Rosemary and Rue by Seanan McGuire. I love Seanan's music, so naturally I had to read this. It's very good urban fantasy--not so brilliant as to make me do cartwheels and cry because the next one isn't out yet, but good enough that I will buy the next as soon as it's available. October is an interesting character, and her fairies are interesting fairies. There needs to be a way of measuring fairies on a scale from twee Victorian to terrifying and inhuman. On that scale, where Disney's Tinkerbell is a 2 and Bear's Promethean Age courts are an 8.5, Seanan's fae would be somewhere around 5.5 or 6--just dark enough to be interesting and a little uncomfortable. (I enjoy anything from 5 to 9--dark, but still occasionally possible to predict and identify with.)
Of Men and Monsters by William Tenn. I should really replace the Bear Ratio with the Recommended by Jo ratio, since papersky 's reread posts on Tor.com have influenced a significant portion of my reading this year. This is a book about humans living as vermin in the houses of giant aliens, rather exactly like mice or cockroaches. Either that one-sentence description is enough to make you desperate to read it, or it isn't, but it also has surprisingly good worldbuilding and several believable human cultures. It even fails the Bechdel test for legitimate reasons. The society has very distinct roles for men and women, but they're not anything we would consider traditional--men are hunters and gatherers, while women are librarians and engineers. And the one female character we spend a lot of time with has agency and is good company.
The Android's Dream by John Scalzi. Picked this up through Paperbackswap and had to reread it. Like all of Scalzi's non Old Man's War work, this is drama wearing the trappings of comedy. The aliens all have their own interesting cultures and ranges of personality, the politics and economics ring true, and the religion--a bit reminiscent of Bokononism--drives the plot in fascinating ways. And yet, the book starts with a fart joke, and centers around the search for a sheep. I wish Scalzi would drop the OMW universe for good and do more books like this one.
Metatropolis Edited by John Scalzi. So Scalzi and four other authors sat down and made up a world together, at which point they went off and each wrote a story in that shared world. These are all authors whose work I've enjoyed previously, but the quality is extraordinarily variable. The Bear is my favorite--good worldbuilding, interesting characters, real conflicts stemming from the combination of the two. The Lake, on the other hand, exacerbates his usual gender issues and adds in a truly breathtaking textbook Marty Stu. You can practically hear the dramatic background music swell every time he walks into a room. And then stuff blows up--possibly as a result of the Stu's actions, but it's not at all clear. Overall I would recommend the book, but skip the first story.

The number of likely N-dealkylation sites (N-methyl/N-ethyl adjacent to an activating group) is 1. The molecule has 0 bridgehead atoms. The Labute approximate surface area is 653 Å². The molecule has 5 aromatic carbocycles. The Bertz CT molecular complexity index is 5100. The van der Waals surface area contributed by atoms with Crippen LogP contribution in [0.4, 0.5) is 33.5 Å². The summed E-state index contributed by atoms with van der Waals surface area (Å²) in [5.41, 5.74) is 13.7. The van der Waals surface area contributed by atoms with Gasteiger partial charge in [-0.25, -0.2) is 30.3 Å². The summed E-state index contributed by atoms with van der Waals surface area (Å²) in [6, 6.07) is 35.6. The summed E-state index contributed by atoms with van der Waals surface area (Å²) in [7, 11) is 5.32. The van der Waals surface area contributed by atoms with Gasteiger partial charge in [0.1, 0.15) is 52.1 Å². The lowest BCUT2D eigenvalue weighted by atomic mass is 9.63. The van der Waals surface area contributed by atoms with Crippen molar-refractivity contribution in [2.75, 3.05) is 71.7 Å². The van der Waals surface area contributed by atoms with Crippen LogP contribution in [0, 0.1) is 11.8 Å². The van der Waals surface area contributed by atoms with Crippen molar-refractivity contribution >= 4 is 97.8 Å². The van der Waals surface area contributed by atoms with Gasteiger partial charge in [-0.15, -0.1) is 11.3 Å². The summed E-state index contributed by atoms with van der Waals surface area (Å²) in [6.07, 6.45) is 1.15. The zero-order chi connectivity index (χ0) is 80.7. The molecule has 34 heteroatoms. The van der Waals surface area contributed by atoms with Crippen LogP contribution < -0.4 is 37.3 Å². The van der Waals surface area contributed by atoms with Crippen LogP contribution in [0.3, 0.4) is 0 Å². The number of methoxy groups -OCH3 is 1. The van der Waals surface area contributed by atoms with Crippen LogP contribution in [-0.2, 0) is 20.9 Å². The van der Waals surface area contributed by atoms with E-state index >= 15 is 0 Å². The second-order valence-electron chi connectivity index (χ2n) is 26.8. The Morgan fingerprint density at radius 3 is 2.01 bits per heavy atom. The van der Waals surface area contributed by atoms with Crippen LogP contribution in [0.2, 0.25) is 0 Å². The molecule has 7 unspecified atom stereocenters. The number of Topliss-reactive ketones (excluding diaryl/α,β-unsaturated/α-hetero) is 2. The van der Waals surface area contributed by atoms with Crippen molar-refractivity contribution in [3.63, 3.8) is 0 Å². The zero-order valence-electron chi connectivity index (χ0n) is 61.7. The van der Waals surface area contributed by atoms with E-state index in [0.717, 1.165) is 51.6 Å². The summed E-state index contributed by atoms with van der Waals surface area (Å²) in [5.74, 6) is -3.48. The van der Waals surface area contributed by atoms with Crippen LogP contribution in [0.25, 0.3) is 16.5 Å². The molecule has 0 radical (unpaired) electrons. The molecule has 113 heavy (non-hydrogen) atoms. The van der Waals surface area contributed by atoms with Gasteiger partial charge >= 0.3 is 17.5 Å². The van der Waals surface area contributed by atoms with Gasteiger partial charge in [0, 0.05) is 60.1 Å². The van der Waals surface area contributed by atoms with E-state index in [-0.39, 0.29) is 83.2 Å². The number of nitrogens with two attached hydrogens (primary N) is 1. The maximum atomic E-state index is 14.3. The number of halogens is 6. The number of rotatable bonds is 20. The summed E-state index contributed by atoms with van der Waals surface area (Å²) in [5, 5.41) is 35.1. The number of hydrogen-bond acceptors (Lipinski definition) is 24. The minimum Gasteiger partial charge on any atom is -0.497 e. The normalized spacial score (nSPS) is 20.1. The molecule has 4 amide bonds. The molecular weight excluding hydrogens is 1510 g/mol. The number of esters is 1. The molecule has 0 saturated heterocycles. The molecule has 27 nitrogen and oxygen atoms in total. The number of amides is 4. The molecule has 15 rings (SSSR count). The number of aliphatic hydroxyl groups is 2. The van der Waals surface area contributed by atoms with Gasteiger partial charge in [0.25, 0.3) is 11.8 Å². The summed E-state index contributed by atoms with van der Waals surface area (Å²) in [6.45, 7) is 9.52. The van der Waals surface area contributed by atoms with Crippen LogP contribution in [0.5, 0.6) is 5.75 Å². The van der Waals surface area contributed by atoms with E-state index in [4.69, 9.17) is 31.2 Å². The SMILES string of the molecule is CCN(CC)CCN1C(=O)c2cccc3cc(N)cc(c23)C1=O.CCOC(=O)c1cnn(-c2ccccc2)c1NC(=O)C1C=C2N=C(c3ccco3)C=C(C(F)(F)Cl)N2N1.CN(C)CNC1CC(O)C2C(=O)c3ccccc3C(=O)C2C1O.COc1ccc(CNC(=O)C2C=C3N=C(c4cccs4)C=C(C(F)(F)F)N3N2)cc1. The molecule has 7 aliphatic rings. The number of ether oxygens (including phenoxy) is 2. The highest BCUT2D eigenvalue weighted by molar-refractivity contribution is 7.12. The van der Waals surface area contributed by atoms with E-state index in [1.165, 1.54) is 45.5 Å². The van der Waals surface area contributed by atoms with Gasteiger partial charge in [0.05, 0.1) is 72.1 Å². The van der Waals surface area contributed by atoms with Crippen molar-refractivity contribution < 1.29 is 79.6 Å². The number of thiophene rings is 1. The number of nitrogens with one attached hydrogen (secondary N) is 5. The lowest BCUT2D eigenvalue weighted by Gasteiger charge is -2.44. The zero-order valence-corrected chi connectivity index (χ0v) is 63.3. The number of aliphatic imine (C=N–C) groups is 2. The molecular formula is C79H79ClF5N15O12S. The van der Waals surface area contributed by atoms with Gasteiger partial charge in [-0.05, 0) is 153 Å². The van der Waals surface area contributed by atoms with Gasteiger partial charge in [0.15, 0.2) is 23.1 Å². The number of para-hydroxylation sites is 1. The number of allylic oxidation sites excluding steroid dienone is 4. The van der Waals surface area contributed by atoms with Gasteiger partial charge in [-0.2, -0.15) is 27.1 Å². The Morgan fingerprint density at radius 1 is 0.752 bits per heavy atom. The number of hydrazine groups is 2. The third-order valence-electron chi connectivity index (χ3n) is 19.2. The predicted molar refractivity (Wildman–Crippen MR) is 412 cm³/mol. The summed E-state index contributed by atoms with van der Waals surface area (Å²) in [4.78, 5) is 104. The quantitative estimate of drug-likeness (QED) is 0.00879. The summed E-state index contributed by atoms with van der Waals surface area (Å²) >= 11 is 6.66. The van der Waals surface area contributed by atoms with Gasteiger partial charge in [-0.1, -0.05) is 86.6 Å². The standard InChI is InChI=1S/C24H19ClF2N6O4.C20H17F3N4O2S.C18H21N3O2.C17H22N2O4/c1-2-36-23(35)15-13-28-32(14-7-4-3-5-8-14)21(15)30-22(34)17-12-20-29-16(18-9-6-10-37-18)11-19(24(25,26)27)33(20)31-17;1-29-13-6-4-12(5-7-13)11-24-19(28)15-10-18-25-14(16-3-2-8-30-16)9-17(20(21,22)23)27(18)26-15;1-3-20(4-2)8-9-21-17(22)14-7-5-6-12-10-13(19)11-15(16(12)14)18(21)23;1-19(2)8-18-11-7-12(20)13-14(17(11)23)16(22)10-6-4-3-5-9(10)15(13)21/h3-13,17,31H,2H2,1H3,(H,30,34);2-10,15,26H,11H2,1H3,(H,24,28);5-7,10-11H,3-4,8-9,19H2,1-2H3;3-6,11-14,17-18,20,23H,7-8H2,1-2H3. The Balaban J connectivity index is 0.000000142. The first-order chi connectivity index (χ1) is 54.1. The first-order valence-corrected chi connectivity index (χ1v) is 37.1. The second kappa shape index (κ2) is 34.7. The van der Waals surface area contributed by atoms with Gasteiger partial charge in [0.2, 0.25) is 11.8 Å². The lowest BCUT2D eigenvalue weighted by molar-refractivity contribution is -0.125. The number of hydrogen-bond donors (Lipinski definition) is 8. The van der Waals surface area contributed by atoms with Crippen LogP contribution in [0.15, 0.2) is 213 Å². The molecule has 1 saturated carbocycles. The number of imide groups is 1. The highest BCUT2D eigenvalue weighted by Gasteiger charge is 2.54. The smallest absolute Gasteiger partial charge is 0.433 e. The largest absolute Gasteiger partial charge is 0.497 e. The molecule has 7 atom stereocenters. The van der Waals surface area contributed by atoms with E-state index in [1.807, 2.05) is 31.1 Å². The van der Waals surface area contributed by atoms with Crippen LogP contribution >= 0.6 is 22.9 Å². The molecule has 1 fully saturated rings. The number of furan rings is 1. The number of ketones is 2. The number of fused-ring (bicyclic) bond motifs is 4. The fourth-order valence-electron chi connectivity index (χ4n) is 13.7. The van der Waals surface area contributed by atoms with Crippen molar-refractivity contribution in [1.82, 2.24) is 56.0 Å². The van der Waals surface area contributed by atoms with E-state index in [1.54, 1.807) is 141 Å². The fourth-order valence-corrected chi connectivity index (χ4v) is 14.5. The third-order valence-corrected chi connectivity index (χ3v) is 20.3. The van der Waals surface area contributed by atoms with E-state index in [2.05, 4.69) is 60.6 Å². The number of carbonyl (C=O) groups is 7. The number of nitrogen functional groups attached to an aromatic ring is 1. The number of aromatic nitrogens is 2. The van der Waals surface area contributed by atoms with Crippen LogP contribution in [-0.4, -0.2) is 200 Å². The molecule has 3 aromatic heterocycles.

The Grand Tour by Patricia Wrede and Caroline Stevermere. Sequel to Sorcery and Cecelia. This has most of the fun of the original, just a little less madcap due to the authors going in with an actual plan and a plot. It also has two really sweet married couples--acting exactly like newlyweds who are beginning to build something solid. This is all too rare, and made me squee.
Stories of Your Life and Others by Ted Chiang. Also recommended by Jo, and borrowed from marydell --thank you, thank you, thank you! Chiang is an amazing short story writer, and speculates about different things than most speculative fiction even tries. Some of his stories are "What if the universe worked by different physical laws?" speculation: "Tower of Babylon" and "Seventy-Two Letters," for example. Some are true social science fiction. And except for one point at which there should have been a placebo condition, he gets the cognitive psychology and the scientific method right. (Okay, except for the story where the strong Sapir-Whorf effect is in place, but that's something that I'm very willing to forgive if done well.) The title story is one of the best pieces of linguistic SF I've ever read.
Everyone should read this book. Not everyone knows someone with a copy, and most probably don't want to pay Amazon's rare book prices sight unseen, so here's an uncollected Chiang story, free on-line. Most of the ones in the book are that good, too.
Other Media Consumed:
Eureka, Season 2 (Episode 7). And at some point we will get around to watching 8 so we can return the disk to Netflix and start on Alien Nation. Any day now.
Were the World Mine. Much like Of Men and Monsters, either the description will make you race out to watch, or it won't. A semi-closeted gay boy at an all-male private school gets the part of Puck in A Midsummer Night's Dream, manages to get a hold of the love potion, and uses it to turn everyone gay. There are boys with gorgeous countertenor voices singing lyrics from the play, pretty men making out in corners, conservative school administrators moping outside the doors of their unrequited crushes, and lots and lots of Puck. If you love AMND, but think it could use a lot more Puck, you will like this movie.
Buffy the Vampire Slayer, Season 3 ("Hush"). I was in a bad mood. This helped.
Tom Smith concert, Friday night at Windycon. Lots of old favorites, and a couple of new songs that I hadn't heard before. "Dervish," with bonus violinist borrowed from Toyboat, was a particular delight.
Total Books: 6
Recent Publication: 2/6
Bear Ratio: .2/6
Recommended by Jo ratio: 2/6
New Music: None
New Media Produced: The semester is almost over. And the picture at the top of this post keeps making me think of Aphra Marsh, and all those poor innocent people in Innsmouth.